Author Rita Ariyoshi Photography Todd Pearson
DAY TWO / Hit the breakfast buffet at Shells Steak and Seafood restaurant in your hotel. Enjoy the morning light on Po‘ipu Beach while you sip Kaua‘i-grown coffee. Thus fortified, stroll down the beach to the area between the Sheraton and Kiahuna resorts for a surfing lesson with the Margo Oberg Surf School. Surf champion Oberg will have you wave riding before an hour is up. If you’d like to stay after school and practice, she’ll lend you a board.
Back to the hotel for a quick shower before heading east on Kaumuali‘i Highway to Lihu‘e, the island capital. Veer right onto Rice Street in the heart of town. On your left is the Kaua‘i Museum, with an outstanding collection of Hawaiian artifacts. Kaua‘i was the only island not conquered by King Kamehameha the Great.
It voluntarily joined the kingdom when it was good and ready. See royal gowns, Hawaiian quilts, and old photos.
For lunch, you’ve earned the right to industrial-strength local food. Go east on Rice Street a few blocks more and turn right on Kress Street. That old blue building is Hamura’s Saimin. Beyond the screen door of this cash-only establishment is a time warp: You’ll see old Formica counters, steaming woks, and a crunch of Islanders on stools all hunched over big bowls of Hawai‘i’s favorite fast food—saimin—a noodle soup stocked with fish cake, char siu pork, won bok, and more. Get a side order of barbecued beef stick, and finish with a slab of lilikoi pie that stands a hefty 3 inches high. This is a true Island experience.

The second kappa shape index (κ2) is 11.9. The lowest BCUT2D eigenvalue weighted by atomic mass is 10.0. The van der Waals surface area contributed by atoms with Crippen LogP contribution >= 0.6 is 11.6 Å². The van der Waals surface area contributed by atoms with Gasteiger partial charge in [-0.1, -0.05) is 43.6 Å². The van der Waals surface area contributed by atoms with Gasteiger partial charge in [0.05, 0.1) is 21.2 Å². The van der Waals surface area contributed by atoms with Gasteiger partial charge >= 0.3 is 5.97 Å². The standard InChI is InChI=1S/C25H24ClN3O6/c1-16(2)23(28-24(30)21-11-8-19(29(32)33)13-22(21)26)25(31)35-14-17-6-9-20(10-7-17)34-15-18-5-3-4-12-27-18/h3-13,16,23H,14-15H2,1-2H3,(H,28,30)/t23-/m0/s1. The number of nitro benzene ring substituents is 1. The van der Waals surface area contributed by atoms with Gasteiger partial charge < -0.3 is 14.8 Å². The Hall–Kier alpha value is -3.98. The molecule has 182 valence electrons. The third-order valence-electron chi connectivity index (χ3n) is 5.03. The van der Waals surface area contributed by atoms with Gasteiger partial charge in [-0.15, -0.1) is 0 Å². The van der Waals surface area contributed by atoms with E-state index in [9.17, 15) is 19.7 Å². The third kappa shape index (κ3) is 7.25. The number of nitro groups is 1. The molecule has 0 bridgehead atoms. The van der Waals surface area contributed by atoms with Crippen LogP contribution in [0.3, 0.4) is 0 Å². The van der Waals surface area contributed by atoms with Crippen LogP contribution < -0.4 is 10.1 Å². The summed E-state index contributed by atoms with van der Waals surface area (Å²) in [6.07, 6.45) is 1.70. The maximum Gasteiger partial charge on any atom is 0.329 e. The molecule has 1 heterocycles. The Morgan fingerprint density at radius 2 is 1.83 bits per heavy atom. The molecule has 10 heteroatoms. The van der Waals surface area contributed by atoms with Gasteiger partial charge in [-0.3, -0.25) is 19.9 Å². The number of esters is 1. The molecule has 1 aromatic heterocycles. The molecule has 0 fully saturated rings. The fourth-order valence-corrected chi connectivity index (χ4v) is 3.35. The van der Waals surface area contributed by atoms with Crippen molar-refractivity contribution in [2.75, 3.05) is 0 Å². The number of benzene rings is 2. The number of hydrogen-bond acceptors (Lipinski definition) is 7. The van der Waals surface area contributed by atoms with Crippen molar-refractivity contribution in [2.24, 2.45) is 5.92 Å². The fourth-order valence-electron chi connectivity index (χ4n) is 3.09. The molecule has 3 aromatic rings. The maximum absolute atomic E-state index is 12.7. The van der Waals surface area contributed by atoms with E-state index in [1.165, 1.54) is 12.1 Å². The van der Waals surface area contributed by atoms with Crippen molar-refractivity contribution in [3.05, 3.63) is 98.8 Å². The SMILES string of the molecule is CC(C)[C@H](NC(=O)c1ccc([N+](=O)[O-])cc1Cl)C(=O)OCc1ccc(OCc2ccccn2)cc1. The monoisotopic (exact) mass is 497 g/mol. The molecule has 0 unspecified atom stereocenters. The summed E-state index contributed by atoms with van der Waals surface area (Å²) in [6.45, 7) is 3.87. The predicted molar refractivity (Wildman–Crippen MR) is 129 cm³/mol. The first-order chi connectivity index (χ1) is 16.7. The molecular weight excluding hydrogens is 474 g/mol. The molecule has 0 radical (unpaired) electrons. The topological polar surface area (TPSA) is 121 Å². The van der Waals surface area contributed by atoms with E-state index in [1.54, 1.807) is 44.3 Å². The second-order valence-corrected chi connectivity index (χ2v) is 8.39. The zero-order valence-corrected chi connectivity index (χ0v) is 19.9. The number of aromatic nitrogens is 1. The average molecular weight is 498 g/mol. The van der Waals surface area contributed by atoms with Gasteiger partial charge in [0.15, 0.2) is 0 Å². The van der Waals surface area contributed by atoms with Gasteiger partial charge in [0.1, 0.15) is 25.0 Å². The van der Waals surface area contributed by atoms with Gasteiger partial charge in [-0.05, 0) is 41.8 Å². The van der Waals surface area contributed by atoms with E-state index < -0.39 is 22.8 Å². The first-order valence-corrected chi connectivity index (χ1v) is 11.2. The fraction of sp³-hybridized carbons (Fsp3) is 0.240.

Ready to paddle Kaua‘i’s jungle river into the heart of the island? Head back west on Rice Street and pick up Kuhio Highway (Route 56) on the right. Outfitters Kaua‘i has a location at the edge of the Wailua River where you can rent a kayak, cooler, and maps marked with swimming holes and a trail to Hidden Falls, a towering cascade lost in rain forest. Even if you’ve never paddled before, you can handle the calm Wailua River.
Come evening, you’ll stay beside the river for a lu‘au at Smith’s Tropical Paradise. The 30-acre garden is owned by the Smiths, a Hawaiian family who really knows how to stage a lu‘au—with good food, a lot of fun, and a dynamite show reflecting Hawai‘i’s diverse ethnic heritage. The moon, a sleepy lagoon, and music: The day goes out in glory.